BlogBody Blog

My Fat Friend

Listening to this guy I discovered a few weeks ago because of an odd sequence of events {for more details, check out [Vinnie post]} has me thinking about body fat in a whole new way.

On his podcast, Fitness Confidential, he talks about ‘the fat kids’ amongst his peers at high school and makes a big deal about naming them… because there were less than 5. I was talking to Zeffy last night about how the percentage of ‘fat kids’ has gone from, say, 10% or so—to the more than half we’re at now. There was a fitness craze in the 80s, we were all warned against eating too many fatty foods, so what happened?

A friend of mine in elementary school was very much ‘a fat kid’ as I can still visually recall her waistline was at least 4 times mine, even though she wasn’t much taller. She didn’t even own a pair of jeans because only stretchy fabric was comfortable. We lived really close to each other and would walk home from school together when the weather was nice enough. She and I and others like us were an early generation of latch-key kids; in fact, we both had single moms who often arrived home at least an hour after we did. I’d hang out with her after school to avoid being home with siblings I had issues with when mom wasn’t around to force us into better behaviour.

This girl was an excellent student, received top marks in all of her classes, which was a primary reason her mother was so ‘lenient’ about their girls fooding lifestyle… which consisted of SO much watching television and eating a plethora of snack foods. I can still remember her old-fashioned braces {we didn’t have Invisi-line yet} which would get gunked up with food. This was so vile to me, I can also still remember brushing my teeth obsessively {years later when I’d finally gotten my own braces} because I was paranoid about having food gunk on my teeth gear.

I didn’t know anyone less active; she was the girl version of ‘classic school nerd’ because rest assured, if she was a boy, she’d have played hours of video games daily. Though we didn’t have many options back then; her little brother had a console of some kind that he only played in his room, where it was hooked up to his own television. She also had one in her bedroom and their mother slept on the couch; I met their dad once, he didn’t visit very often. He was diabetic, I can recall sugar-free candies in his car.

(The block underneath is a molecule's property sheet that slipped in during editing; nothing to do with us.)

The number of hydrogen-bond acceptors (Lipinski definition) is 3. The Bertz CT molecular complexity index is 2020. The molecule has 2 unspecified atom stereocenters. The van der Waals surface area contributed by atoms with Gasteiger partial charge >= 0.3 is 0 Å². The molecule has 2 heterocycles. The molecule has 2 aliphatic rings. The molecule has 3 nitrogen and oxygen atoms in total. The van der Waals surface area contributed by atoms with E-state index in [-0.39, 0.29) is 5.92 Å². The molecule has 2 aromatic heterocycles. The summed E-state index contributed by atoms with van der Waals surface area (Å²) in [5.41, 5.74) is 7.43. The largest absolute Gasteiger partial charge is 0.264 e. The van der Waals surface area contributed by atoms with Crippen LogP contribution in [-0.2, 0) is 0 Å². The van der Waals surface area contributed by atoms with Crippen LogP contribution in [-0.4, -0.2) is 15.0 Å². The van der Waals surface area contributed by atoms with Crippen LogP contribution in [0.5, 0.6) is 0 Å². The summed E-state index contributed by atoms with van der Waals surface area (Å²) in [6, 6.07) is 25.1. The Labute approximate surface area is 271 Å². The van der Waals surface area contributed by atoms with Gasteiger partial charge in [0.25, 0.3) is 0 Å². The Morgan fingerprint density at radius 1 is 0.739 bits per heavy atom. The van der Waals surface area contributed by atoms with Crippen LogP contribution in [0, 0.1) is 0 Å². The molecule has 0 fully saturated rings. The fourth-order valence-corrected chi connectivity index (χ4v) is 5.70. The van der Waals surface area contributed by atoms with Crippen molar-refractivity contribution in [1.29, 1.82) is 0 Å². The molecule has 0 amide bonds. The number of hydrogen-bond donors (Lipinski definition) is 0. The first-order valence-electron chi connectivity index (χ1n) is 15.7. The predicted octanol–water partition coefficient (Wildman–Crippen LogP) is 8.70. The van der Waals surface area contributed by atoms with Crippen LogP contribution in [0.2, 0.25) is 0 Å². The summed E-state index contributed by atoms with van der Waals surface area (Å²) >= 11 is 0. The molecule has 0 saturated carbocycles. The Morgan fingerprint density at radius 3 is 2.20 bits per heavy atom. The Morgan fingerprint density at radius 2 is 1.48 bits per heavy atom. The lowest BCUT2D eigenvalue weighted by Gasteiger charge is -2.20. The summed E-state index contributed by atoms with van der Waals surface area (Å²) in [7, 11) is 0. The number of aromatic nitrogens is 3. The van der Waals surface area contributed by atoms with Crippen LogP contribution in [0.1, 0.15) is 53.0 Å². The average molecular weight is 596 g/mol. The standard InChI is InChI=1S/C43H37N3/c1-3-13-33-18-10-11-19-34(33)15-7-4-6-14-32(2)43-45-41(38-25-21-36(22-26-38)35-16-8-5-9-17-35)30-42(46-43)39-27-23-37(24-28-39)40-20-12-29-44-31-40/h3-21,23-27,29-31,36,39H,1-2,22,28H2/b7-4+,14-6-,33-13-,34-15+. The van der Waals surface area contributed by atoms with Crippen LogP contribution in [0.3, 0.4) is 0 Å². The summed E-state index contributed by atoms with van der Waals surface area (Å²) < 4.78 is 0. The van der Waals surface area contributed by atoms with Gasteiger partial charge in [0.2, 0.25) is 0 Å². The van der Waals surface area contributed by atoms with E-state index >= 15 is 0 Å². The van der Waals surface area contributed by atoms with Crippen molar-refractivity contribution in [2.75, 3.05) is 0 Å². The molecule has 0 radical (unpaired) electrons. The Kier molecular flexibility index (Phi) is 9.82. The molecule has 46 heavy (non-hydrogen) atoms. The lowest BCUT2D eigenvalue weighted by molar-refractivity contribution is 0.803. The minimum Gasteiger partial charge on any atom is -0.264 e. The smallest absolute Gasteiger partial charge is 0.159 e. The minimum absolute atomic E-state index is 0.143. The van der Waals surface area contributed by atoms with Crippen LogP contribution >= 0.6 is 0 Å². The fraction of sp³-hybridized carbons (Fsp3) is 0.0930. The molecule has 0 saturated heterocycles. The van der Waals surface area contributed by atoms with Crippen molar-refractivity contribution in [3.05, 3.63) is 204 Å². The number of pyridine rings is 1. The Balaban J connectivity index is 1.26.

The one other seriously overweight young person in our small New England town was the older brother to my older brother’s friend. This kid filled a room… though that was easy to do from my tiny perspective. He was likely just under 6ft, naturally stocky and an easy 50+ pounds overweight. I can remember being told he had a condition because, regardless of how much he ate, he never felt full. The year was 1995 or so and most of us at roughly 6-11 servings of grains every day; in addition to lots of candy, since our adult supervision was extremely limited.

We had 2 or 3 other peers who were ‘chunky’ {like, an extra 1-3 pounds} and they were all girls with emotional imperfections. Christine also had divorced parents before it was trending; her mother was very attentive but there was something weird between her mom and dad {met him once too, he had a sketchy vibe and I got the feeling what’s-her-name was a strong woman for getting away from this man for to do better for herself and their child} and she had feelings 8 year old’s rarely understand. So she like sweets, as did most of us; cookies, candies, pancakes with lots of syrup… and all this was okay so long as you didn’t eat too much and stayed active enough to balance it out. Besides, some children don’t lose their baby fat until their 14… back then, anyhow.

Another ‘chunky’ peer looked like a smaller, younger version of her mom—we all liked sweets and sometimes she at too much because some people enjoy eating. Years later she developed IBS which is tragic but apparently a common result of working so hard to limit fat intake and believing the government when it tells you ‘pasta and grains are your friends.’ I lost touch with the other two long before any of us hit our 20s.